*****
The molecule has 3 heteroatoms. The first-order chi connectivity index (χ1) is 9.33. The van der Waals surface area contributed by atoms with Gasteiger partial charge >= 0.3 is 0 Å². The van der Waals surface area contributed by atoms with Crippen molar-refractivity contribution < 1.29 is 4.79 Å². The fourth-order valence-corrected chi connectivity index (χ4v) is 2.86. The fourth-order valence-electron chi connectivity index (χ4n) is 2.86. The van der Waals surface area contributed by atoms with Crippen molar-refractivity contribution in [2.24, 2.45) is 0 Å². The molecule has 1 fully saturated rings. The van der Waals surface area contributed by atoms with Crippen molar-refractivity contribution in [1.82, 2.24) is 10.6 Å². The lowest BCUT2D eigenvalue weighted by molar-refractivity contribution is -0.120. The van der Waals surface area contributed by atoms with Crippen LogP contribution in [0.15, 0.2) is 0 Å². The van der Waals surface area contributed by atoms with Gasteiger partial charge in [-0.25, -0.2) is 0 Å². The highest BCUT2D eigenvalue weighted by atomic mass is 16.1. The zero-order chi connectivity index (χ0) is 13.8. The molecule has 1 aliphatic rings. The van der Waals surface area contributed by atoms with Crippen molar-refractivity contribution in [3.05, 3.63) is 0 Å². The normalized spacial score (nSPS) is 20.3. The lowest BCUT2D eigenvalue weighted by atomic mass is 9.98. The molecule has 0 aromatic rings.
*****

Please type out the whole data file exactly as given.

The molecule has 3 heteroatoms. The first-order chi connectivity index (χ1) is 9.33. The van der Waals surface area contributed by atoms with Gasteiger partial charge >= 0.3 is 0 Å². The van der Waals surface area contributed by atoms with Crippen molar-refractivity contribution < 1.29 is 4.79 Å². The fourth-order valence-corrected chi connectivity index (χ4v) is 2.86. The fourth-order valence-electron chi connectivity index (χ4n) is 2.86. The van der Waals surface area contributed by atoms with Crippen molar-refractivity contribution in [2.24, 2.45) is 0 Å². The molecule has 1 fully saturated rings. The van der Waals surface area contributed by atoms with Crippen molar-refractivity contribution in [1.82, 2.24) is 10.6 Å². The lowest BCUT2D eigenvalue weighted by molar-refractivity contribution is -0.120. The van der Waals surface area contributed by atoms with Crippen LogP contribution in [0.15, 0.2) is 0 Å². The van der Waals surface area contributed by atoms with Gasteiger partial charge in [-0.25, -0.2) is 0 Å². The highest BCUT2D eigenvalue weighted by atomic mass is 16.1. The zero-order chi connectivity index (χ0) is 13.8. The molecule has 1 aliphatic rings. The van der Waals surface area contributed by atoms with Crippen molar-refractivity contribution in [3.05, 3.63) is 0 Å². The normalized spacial score (nSPS) is 20.3. The lowest BCUT2D eigenvalue weighted by atomic mass is 9.98. The molecule has 0 aromatic rings.